WHEN THERE ARE NO WORDS

When There Are No Words

Pathfinder Publishing/1996

Charlie Walton wrote this book some time after the tragic deaths of two of his three sons and begins by saying, “Someone who loves you a lot wants desperately to lesson your pain.  They are yearning for some magic words..for a few concise, over-the-counter phrases…that can encapsulate all of human wisdom and explain away the pain you are feeling since part of you has been ripped away without benefit of anesthesia. But….there are no words.

He shares that saying “I am so sorry” is the truth and it’s direct, but it makes the speaker feel as if what they said is not effective.  What someone who has not been in your shoes does not realize is that their words don’t register in your mind anyway.  What is most important to the ones who are grieving is that they came.  No words are necessary and all that needs to be said can be communicated in the presence of the comforter, the look, the touch, and yes, the shared silence.

To the one who is grieving a loss Charlie writes, “You might as well know that you’re going to have to carry the full weight of this load.  There is a sense in which others will do what they can to bear your burden….but you are the only person on the earth who can carry this one.  You’re the only one who is going to deal with it twenty-four hours a day.  When the others have cried themselves to sleep, you’ll still be awake.  When they are beginning to sigh and shake their heads and return to their lives, you’ll still be searching for someone in charge……” You have to carry the whole load.  The straps on this pack fit your shoulders only.  You are going to have to carry your burden the full distance.  No short cuts.  No magic slogans from posters or bumper stickers to suddenly ‘snap you out of it’ “.

One of the things that I read in this book that was very, very freeing to me was that my natural response to grief is the right response for me.  It doesn’t matter what other people are thinking about the way that I am grieving.  It’s my grief and my grief alone and whatever works for me is right. I don’t have to try to do what others expect of me or what others would considerate appropriate.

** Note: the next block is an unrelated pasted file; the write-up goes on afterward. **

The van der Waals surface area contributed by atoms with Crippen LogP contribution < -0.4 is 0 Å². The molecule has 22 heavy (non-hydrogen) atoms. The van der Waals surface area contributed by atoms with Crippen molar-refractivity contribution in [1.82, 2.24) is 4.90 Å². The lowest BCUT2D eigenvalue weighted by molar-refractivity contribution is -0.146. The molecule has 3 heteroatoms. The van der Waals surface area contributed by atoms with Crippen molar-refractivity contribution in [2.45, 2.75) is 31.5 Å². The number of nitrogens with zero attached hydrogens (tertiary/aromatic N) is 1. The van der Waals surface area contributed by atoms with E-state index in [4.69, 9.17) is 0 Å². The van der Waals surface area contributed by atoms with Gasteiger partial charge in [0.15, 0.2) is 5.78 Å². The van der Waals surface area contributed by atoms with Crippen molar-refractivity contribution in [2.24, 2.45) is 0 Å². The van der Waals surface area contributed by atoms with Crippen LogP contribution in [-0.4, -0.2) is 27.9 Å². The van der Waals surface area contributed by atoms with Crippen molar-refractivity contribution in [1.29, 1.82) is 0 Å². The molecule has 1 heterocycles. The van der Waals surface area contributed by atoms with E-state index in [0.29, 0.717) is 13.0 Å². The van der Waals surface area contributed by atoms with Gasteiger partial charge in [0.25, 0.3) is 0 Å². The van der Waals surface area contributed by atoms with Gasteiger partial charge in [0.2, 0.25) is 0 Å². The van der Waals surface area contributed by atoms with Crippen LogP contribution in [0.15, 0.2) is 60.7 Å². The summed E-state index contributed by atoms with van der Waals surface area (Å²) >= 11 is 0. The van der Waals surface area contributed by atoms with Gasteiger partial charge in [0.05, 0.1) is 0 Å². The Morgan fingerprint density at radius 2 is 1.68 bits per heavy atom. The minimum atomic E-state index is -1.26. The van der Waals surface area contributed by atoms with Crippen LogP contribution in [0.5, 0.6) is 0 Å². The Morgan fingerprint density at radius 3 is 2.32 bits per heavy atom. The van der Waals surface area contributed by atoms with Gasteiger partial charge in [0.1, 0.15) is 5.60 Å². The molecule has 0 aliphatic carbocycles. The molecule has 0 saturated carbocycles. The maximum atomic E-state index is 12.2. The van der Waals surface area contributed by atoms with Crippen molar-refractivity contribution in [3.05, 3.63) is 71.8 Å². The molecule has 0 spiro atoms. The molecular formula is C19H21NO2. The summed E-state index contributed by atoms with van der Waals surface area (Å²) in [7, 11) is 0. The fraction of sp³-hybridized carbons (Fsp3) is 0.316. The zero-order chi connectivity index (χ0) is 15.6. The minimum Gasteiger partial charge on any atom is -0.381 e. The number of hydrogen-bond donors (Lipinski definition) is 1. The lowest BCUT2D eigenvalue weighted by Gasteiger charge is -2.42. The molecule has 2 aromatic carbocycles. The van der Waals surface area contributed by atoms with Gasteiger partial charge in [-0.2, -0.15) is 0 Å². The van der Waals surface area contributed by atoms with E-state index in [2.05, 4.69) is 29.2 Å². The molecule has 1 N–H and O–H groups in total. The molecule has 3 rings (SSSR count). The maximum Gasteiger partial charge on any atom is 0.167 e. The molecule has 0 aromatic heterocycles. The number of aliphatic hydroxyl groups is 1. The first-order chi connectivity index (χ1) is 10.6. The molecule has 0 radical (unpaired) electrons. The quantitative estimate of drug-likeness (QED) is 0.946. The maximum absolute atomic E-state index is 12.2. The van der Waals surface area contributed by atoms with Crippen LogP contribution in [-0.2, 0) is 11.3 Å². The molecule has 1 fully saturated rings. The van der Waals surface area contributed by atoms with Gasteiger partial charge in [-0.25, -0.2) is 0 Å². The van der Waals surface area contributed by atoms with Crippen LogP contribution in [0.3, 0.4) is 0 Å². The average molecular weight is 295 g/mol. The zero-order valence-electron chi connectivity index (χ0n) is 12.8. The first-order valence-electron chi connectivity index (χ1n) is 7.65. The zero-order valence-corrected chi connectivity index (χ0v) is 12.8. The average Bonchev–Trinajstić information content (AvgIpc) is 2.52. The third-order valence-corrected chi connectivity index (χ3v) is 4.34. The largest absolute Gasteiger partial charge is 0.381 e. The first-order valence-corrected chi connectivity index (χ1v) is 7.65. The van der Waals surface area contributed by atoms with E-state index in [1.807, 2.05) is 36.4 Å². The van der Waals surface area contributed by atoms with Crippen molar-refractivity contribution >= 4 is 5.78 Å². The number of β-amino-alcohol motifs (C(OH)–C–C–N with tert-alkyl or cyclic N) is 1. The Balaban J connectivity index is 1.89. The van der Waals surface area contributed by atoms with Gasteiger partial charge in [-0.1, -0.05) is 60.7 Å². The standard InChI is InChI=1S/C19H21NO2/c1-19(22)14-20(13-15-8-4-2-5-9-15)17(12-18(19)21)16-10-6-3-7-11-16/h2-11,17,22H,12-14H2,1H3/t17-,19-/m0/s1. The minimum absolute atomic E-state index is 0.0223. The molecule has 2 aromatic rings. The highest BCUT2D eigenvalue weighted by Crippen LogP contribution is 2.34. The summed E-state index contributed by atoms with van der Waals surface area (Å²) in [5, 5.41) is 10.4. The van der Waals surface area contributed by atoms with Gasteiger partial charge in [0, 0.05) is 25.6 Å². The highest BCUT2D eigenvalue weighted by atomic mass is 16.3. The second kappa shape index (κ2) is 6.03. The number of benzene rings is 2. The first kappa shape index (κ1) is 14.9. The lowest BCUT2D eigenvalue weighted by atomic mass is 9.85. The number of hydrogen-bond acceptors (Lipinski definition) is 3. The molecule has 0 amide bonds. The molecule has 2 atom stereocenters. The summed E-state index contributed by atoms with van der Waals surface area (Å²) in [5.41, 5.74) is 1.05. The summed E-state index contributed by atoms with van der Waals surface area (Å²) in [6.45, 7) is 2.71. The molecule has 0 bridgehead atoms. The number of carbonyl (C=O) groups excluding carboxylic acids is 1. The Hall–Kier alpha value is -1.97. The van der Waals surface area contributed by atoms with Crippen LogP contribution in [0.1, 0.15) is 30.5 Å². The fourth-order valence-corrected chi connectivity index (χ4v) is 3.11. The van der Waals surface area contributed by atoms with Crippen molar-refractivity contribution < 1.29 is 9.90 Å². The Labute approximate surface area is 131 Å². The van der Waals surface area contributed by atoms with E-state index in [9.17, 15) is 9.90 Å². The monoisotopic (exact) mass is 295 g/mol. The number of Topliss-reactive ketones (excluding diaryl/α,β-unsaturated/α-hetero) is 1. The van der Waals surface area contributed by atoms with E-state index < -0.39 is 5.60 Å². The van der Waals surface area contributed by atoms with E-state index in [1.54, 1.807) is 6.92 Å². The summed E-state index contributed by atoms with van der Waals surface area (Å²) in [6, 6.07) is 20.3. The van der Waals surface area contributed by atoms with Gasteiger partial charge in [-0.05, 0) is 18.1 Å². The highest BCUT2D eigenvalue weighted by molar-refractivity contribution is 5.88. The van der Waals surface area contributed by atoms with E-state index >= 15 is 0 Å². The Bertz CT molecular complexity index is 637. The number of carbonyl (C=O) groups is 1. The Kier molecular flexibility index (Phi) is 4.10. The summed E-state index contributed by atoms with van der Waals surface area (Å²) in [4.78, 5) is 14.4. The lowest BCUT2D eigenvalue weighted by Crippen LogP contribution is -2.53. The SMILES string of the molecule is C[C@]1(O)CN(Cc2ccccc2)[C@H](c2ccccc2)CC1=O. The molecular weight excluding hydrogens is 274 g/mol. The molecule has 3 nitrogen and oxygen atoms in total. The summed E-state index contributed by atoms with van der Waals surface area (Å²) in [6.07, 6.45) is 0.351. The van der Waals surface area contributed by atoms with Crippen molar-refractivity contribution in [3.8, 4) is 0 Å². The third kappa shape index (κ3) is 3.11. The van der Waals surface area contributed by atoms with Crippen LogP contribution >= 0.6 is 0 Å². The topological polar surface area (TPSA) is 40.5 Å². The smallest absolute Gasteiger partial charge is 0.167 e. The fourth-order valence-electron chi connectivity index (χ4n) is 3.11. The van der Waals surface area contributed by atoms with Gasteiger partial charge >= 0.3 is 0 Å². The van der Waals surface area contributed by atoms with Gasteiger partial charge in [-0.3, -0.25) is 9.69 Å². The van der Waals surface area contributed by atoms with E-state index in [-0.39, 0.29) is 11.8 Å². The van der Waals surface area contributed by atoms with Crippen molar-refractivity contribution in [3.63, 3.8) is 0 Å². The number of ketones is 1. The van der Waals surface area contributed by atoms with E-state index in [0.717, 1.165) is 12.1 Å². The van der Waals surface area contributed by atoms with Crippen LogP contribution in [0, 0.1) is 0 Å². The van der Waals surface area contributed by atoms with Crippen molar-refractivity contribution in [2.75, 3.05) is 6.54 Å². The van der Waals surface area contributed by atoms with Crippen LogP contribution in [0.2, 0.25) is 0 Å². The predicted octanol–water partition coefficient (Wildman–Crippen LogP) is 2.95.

Charlie talks about the invisible hands of grief that hang a pair of invisible blocks on your shoulders that make it possible to breathe, but not to breathe deeply.  Your legs and your lungs are heavy and you tire easily.

The author encourages you to allow people to do things for you because there really are no words that they can say.  They need to be busy doing something for you.  He discusses how the most blessed assignment people and even family members were given generations ago was to go to the cemetery and dig the grave and how very healing that was.

Chapter seven deals with the dumb things that people say to us not realizing how those words affect us – especially the group who rush forward with spiritual advice and cliches – “….it is insensitive and unrealistic for a well-wisher to propose to a grieving person that..because God is all powerful…they should not continue to grieve.  Sadness, despair, rage, loneliness–even moments of vengeful fantasies–are as natural as God’s creation.  The best thing you can do for yourself..and for your long-term relationship with those who seek to comfort…is to turn off the sound…..consciously decide to hear what they were trying to communicate…rather than what they say.”

One method of communication that worked the best with Charlie during his time of grief was the hug.  Several people gave him big, long hugs that totally engulfed him and let him know that they knew there were no words to say, but they wanted him to know how very deeply they felt for him in his grief.

There are so many more great things in this book, but it ends with the several things the author prays for the reader: “that you will be honest with yourself…letting out what is within you..and refusing to govern your ways of grieving by what you think others might be expecting that you ought to do; that you will allow your loved ones the same right to their own ways of grieving…never assuming that they should want to cry when you feel like crying…or talk when you feel like talking…or sit and stare when you want to, etc.”

I would have to say that this is one of the best guide books for those who want to comfort those who are grieving as well as for those who are going through their own grief journey.  It’s very concise, yet easy to read when you are in that grief fog.

Thank you, Charlie, for saying what I haven’t been able to say to others and for sharing your own grief with us.


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One response

  1. In your quote, “no word” whirled through my soul. It’s well-worth repeating:

    The author encourages you to allow people to do things for you because there really are no words that they can say. They need to be busy doing something for you. He discusses how the most blessed assignment people and even family members were given generations ago was to go to the cemetery and dig the grave and how very healing that was.

    I think to myself, “Sometimes the most powerful words are ‘no words'”.

    Like

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